New York Needs To Include Organ, Eye, and Tissue Donation In High School Curricula
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- New York state is the worst place to live if you need an organ transplant. Every eighteen hours someone dies in New York while waiting for a transplant because there are not enough registered organ donors.
- New York is ranked dead last out of 50 states for registered organ, eye, and tissue donors mostly due to a lack of education & awareness as well as misinformation.
- Currently, 16-year-olds in New York State are asked to make a decision about becoming an organ, eye, and tissue donor, regardless of whether they are informed or not.
- Enrolling as an organ, eye, and tissue donor is an important decision that requires information and education in order to make an informed decision.
How Can It Be Solved?:
- This problem can be solved by implementing organ, eye, and tissue donation education into New York State’s high school curricula to educate teens on the issue, dispel many of the myths that exist about donation and stimulate conversation about the importance of saving and improving lives.
- Educating students on the importance of organ, eye, and tissue donation would increase the number of New Yorkers who enroll in the New York State Donate Life Registry.
- In the majority of New York public schools, organ, eye, and tissue donation is not a topic that students are taught. By implementing organ donation into the health or science curricula, students will be able to make an informed decision when they are asked if they want to become a donor. There is already an approved NYS Regents curriculum on Organ Donation/Transplantation available for high schools to implement today (link attached below).
- NJ’s “Hero Act” - We are well behind our neighboring state in implementing organ, eye, and tissue donation education. New Jersey passed the Hero Act in 2008, which requires each public high school in NJ to ensure that information about organ and tissue donation is included in the Core Curriculum Content Standards for Comprehensive Health and Physical Education for grades 9-12. NJ’s age to register is still 18 and yet they mandate education for their youth, while New York requires 16 year-olds to make the decision about becoming an organ donor without any education on the subject.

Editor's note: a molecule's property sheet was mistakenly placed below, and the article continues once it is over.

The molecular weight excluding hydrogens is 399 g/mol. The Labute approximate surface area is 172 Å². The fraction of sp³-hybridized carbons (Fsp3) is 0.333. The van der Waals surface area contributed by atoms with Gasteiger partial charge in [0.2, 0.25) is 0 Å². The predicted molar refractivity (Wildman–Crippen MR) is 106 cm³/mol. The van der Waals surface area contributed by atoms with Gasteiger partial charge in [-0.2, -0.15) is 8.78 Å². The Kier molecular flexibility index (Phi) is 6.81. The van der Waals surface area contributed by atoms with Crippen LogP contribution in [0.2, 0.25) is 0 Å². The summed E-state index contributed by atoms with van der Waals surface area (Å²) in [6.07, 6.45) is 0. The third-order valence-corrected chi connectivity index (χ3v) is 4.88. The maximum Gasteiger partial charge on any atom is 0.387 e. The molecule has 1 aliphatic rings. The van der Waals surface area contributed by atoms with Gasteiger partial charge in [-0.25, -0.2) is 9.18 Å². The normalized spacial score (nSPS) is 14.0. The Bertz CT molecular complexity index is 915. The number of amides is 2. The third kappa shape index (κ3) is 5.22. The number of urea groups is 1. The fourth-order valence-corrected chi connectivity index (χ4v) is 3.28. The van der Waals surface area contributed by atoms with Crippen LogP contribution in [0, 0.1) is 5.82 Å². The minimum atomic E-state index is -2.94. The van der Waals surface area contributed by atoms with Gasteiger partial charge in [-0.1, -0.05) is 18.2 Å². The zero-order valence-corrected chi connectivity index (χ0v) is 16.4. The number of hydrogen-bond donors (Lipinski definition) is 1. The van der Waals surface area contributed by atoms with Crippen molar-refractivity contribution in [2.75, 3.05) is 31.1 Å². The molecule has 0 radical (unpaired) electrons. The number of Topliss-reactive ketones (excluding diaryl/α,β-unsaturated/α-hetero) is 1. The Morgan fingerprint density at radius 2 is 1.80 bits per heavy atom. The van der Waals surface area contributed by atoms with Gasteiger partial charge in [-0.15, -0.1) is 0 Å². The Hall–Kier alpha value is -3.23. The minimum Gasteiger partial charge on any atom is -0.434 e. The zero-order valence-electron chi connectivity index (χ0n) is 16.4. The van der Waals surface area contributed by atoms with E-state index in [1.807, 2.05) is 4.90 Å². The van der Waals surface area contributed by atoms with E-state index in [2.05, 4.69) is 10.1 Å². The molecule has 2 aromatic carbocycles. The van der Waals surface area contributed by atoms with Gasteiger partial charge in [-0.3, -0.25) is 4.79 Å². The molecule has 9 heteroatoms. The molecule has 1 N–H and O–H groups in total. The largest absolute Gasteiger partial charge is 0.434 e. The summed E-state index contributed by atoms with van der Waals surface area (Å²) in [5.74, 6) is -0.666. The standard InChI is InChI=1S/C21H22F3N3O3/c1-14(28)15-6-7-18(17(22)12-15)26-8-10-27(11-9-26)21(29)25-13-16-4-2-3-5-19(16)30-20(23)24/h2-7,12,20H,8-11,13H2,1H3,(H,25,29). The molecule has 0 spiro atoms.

- If such a law has been passed in New Jersey, it should be passed in New York too.
- Recent bills introduced that make recommendations to the Board of Regents are not enough. We need to mandate organ, eye, and tissue donation is included in all NY public high school curricula in order to allow teens to make informed decisions, dispel misinformation and start saving lives.
Why Am I Involved?:
Although I am a healthy seventeen-year-old, I am aware of the importance of organ donation because of my family. When my Aunt Betsy was only fifteen, she suddenly became very sick and needed her first kidney transplant. She has had four transplants in total and has been like a second mother to me. I cannot imagine my life without her. Thankfully, she was able to find living donors each time she needed a transplant, but others in New York State are not so lucky. This is an issue that has a solution and implementing organ, eye, and tissue donation into New York’s high school curricula can help increase awareness, educate students on an important issue that affects them and help save many lives in the process.
Every organ donor saves 8 lives. "Have a heart and be an organ donor, you don’t need them where you are going."
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